Wizards of the boxing ring – Kinshasa 2010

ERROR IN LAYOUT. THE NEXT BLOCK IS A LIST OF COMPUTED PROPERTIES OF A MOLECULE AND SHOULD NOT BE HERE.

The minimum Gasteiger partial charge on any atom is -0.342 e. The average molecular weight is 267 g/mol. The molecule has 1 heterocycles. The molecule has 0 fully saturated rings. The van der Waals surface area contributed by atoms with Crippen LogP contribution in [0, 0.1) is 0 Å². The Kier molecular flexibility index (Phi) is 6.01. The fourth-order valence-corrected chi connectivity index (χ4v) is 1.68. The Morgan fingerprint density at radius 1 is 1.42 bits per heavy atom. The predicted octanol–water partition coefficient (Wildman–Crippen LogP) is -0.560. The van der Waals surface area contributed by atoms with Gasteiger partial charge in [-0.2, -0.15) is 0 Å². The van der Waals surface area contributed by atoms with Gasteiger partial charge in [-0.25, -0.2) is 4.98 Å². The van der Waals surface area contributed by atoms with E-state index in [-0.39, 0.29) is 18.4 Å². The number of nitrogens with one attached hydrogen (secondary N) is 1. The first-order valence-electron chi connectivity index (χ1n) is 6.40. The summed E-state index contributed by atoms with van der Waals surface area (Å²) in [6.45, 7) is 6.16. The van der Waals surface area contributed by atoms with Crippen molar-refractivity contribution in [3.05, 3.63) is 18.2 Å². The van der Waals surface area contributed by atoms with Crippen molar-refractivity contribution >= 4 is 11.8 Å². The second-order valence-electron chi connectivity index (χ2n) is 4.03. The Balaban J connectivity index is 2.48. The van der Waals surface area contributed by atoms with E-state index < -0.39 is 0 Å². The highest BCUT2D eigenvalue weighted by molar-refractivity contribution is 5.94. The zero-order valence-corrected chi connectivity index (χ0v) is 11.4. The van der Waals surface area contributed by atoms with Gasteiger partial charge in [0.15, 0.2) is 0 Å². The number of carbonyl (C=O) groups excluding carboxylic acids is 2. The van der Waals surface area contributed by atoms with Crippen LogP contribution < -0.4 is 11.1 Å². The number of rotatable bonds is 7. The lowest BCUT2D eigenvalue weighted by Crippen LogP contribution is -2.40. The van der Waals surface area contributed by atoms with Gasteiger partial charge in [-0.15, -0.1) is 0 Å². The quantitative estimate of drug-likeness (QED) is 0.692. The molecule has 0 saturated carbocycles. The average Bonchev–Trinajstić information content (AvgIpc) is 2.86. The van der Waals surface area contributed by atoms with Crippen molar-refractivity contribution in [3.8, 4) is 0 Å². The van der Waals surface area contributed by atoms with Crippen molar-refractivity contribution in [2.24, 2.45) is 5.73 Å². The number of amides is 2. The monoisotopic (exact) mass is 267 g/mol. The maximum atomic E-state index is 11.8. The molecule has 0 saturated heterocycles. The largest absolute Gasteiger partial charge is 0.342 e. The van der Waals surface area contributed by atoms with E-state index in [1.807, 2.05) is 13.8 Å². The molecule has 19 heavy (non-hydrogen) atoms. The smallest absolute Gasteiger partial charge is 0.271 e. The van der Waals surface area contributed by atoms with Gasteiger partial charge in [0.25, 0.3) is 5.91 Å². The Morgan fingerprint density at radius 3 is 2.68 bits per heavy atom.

Their name? City Train, Texas, Mabokotomo, Petit Cimetière, Sibolite or Zombie de Kibami. Their job? During the day they run a stall or drive a taxi. In the evening they put on their mask and loin cloth and become characters in one of the planet’s most off-beat sports : Congolese wrestling. In 2008 Kinshasa is still one of the densest and busiest cities on the continent. Eight million inhabitants from all corners of the country have come here to seek refuge, a job, a family. In the perpetual shambles, everyone gets by, adapts, invents in order to survive. This is how wrestling in Zaire was born twenty or so years ago and was logically renamed Congolese wrestling after Mobutu fell. Even though there are hundreds of wrestlers throughout the country, the majority of them are based in Kinshasa. Inspired by American wrestling which is shown on television all day long, this discipline is as far from the big business of Los Angeles wrestling as the spirit world is from the physical one. Spirit… or rather spirits. The uniqueness of this sport is that magic isn’t outside the ring but in it. Each fighter uses black magic. In the suburbs of Kinshasa, in the rickety rings, muscular collision and technical tricks are only preliminary moves. The fight, the real fight, will be between opponent’s spells. This kind of show is loved by thousands of street children, or ‘shégués’. Many ‘shégués’ fight in the ring. In this resourceful country, wrestling is an alternative to the street and sometimes even helps people find work. Wrestling, and its surrounding beliefs command either respect or fear : two assets in a city as crowded and poor as Kinshasa